Orion called for expanding renter protections and limiting rental increases to no more than 10 percent annually. He also wants to see fees developers pay under the Mandatory Housing Affordability program set aside for senior housing. Orion criticized Sawant’s push for rent control in Seattle, pointing out only the state Legislature can decide to allow it, and then suggested the District 3 incumbent seek office there.

Sawant bemoaned the head tax repeal, and said there needs to be mass movements to get any progressive revenue legislation passed. She supports legislation coming up for a vote next month that will ease restrictions for people wanting to build accessory dwelling units, which she said would create another option for seniors. Developer impact fees are being considered now, and Sawant said she supports them.

Murakami, who was one of three candidates that confirmed they support repealing the MHA program, said developers should not have the option of paying a fee in lieu of developing affordable housing units in their buildings. She also supports taxing foreign investors, and said corporations outside the state are buying the city out from under its residents. She supports freezing property taxes for seniors and on homes that have been in the same family for generations, she said.

Bowers said he would work with state representatives to secure more property tax controls in Seattle, adding young people also can’t afford to live in the city. He said there needs to be equitable distribution of growth across the city, later accusing Sawant of challenging density in wealthier, whiter neighborhoods. The incumbent is spearheading an effort to save the Showbox music venue, which is not in her district, and stopping plans to replace it with a residential luxury tower.

Nguyen said there should have been a property tax exemption for seniors included in Seattle’s housing levy. She’s glad a new law in Washington will take effect next year that basis qualifications for property tax exemptions and deferrals for veterans, individuals with disabilities and seniors on the median income of their county of residence.

“I think that’s going to help,” Nguyen said, “but it’s still not going to help everyone.”

Violence in the Central District

Gun violence spikes in the Central Area in the summer, and there have already been several shootings this year. Nineteen-year-old Royale Lexing was killed in one shooting on May 10, which spurred Central District neighbors, including Orion, to call for action, he said. Officials from the mayor’s office, SPD and SDOT met with community members. That kind of community engagement is a good place to start, Orion said.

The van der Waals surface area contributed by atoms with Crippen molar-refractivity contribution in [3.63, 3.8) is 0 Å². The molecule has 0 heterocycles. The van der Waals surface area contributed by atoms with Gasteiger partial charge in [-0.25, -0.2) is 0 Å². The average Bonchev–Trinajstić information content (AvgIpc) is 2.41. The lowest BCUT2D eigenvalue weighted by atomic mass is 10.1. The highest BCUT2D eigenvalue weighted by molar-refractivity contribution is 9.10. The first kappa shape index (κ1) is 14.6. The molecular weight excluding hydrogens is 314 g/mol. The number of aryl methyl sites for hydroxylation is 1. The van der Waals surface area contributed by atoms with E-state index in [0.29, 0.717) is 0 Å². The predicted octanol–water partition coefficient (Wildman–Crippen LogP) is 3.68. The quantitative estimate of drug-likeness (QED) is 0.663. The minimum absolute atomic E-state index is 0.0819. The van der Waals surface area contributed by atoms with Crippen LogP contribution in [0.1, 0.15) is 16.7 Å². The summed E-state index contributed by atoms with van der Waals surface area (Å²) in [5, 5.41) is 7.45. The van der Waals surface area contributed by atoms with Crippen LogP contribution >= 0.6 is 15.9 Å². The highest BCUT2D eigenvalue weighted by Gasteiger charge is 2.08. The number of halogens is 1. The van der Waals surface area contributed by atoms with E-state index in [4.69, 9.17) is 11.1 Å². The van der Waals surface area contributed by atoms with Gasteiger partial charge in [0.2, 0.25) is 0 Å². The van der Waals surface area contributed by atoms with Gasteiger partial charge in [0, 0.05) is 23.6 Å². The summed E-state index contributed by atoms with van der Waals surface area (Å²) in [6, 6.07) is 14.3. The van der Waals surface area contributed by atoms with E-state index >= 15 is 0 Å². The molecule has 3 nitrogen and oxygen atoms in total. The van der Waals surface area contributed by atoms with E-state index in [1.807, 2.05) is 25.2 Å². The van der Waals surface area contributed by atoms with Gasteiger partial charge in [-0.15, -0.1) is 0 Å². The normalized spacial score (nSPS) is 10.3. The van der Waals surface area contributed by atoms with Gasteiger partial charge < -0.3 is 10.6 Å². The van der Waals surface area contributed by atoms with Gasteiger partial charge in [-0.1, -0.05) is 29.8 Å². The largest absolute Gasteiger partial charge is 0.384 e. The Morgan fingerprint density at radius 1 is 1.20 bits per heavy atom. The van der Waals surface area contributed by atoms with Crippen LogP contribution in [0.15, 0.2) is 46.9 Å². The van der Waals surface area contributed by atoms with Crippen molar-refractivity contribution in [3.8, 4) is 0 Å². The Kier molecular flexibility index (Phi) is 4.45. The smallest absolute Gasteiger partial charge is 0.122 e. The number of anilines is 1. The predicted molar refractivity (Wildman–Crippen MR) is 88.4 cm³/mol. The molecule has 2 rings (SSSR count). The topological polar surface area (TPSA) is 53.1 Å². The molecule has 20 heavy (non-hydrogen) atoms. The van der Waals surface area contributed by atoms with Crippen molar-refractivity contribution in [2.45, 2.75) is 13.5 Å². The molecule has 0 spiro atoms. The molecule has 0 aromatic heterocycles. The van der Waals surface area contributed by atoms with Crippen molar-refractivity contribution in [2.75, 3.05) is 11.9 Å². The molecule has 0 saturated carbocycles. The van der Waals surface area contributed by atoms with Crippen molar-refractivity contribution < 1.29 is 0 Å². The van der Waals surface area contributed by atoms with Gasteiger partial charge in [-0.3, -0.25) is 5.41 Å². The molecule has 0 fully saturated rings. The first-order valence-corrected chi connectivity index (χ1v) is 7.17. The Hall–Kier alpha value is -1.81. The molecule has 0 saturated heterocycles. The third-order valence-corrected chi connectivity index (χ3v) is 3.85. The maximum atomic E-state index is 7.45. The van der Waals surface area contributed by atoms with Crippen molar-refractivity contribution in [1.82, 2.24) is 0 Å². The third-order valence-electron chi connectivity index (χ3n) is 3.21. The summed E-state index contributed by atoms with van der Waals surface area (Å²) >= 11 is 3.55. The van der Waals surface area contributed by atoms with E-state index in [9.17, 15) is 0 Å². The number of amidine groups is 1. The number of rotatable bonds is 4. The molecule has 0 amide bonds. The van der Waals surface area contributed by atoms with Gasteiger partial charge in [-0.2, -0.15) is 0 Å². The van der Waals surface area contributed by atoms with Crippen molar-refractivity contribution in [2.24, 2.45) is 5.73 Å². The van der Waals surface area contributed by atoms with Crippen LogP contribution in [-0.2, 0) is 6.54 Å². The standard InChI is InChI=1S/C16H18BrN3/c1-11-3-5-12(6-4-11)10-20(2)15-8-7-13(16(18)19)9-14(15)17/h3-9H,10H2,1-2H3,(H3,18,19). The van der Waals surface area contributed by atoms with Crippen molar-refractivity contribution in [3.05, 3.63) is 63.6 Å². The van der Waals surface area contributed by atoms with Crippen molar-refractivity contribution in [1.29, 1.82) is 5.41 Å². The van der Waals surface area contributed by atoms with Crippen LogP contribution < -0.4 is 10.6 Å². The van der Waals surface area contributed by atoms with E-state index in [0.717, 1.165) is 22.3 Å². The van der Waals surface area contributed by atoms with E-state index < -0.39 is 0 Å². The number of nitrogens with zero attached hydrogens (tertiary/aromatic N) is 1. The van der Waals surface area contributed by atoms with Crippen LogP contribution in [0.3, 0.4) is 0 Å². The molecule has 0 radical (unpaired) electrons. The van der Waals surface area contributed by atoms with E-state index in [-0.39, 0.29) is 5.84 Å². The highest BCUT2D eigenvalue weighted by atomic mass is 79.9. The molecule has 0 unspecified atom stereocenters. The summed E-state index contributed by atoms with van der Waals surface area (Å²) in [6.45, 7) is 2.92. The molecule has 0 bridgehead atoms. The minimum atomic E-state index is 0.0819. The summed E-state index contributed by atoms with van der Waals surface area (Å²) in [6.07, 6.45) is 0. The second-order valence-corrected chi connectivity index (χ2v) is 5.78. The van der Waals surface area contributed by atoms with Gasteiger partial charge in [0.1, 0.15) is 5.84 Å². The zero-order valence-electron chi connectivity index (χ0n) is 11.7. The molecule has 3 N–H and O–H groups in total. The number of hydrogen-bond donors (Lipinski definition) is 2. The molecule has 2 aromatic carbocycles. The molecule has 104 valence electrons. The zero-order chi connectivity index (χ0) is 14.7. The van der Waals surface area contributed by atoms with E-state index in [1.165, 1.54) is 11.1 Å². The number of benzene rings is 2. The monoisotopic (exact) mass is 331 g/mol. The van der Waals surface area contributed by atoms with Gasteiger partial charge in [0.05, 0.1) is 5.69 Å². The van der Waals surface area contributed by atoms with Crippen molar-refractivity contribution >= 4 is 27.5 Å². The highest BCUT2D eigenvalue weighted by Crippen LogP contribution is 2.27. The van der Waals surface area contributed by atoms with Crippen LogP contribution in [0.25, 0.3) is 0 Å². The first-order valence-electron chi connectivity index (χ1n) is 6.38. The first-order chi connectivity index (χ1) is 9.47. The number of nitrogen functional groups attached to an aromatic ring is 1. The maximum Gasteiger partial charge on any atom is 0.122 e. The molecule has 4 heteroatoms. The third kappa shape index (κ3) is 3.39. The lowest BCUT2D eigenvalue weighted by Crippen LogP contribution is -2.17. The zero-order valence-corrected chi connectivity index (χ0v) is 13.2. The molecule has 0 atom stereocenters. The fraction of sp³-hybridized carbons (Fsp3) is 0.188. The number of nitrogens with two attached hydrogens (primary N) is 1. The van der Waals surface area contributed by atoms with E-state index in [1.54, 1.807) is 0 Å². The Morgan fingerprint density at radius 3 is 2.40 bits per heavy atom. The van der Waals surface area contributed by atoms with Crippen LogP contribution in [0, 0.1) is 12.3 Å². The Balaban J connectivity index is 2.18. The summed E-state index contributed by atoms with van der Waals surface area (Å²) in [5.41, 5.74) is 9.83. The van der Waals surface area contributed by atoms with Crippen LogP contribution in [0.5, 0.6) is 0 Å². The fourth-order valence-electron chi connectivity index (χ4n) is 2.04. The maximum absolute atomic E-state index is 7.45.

Sawant addressed Lexing’s death during the June 13 forum.

“I stand with the black community in mourning this loss,” she said.

Orion later criticized Sawant for not being among the city officials who responded to neighbors’ invitation to hear their concerns following Lexing’s death.

“She seems to always send someone else, instead of showing up herself,” he said.

Sawant said reducing inequality is the best way to curb violence and crime, which means affordable housing, living-wage jobs and apprenticeships.

Bowers said the police department needs to earn the community’s trust, which includes more accountability and higher standards for officers, as well as more community outreach.

Murakami, who has spent a decade on the South Seattle Crime Prevention Council, blamed the uptick in violence on gangs, and said more treatment is needed to end drug consumption, and that dealers need to be arrested. The city also needs to boost its youth employment program, she said.

“If they’re working, they’re not going to be engaging with gangs,” she said.

Murakami called for more police and crime prevention efforts, but not for increasing arrests. When increasing the police force, she said officers should reflect the people they serve.

“They need to be people of the community,” Murakami said.

Nguyen also supports expanding the employment program, as well as other youth programs, she said.

Fixing the mess

The district council asked how the candidates would stop the problem of trash and human waste in public places.

Orion said the best solution is to not have homeless encampments, and that means increasing the number of 24/7 low-barrier shelters operating in Seattle, as well as supportive housing for the chronically homeless. The city also needs to provide treatment on demand for those in addiction and suffering mental health crises.

Sweeping encampments is ineffective, Sawant said, and the city needs to provide more restrooms and cleaning in those areas.

Bowers also called for more low-barrier shelter access and regional partnerships to address the homelessness crisis.

Murakami said there’s a distinction between the economically homeless and those with drug and mental health issues, which she said are the ones in tents and RVs. The city needs to work with King County, she said, which is responsible for operating those needed treatment facilities.

Nguyen said people experiencing homelessness deserve dignity, and criticized the city for reducing toilet and shower access in its last budget.

“That is basic human needs,” she said. “All of us use the restroom.

Bikeshare blockage

All candidates agreed people parking rented bikes haphazardly in city rights of way, impeding people with limited mobility, is a problem.

Nguyen said she thinks bikeshare companies should be fined if they don’t do a better job of controlling where their bikes are parked, while Orion suggested fining the users. Sawant said the issue is less of a problem than when bikeshares first started in Seattle, but agreed that companies should not only be held accountable, but also provide better customer education.

Murakami has a problem with the “corporatization of transit,” she said, and wants the city to own its own bikes and set up racks for them. The City of Seattle ended its Pronto Cycle Share program in 2017 due to a lack of funding and low ridership.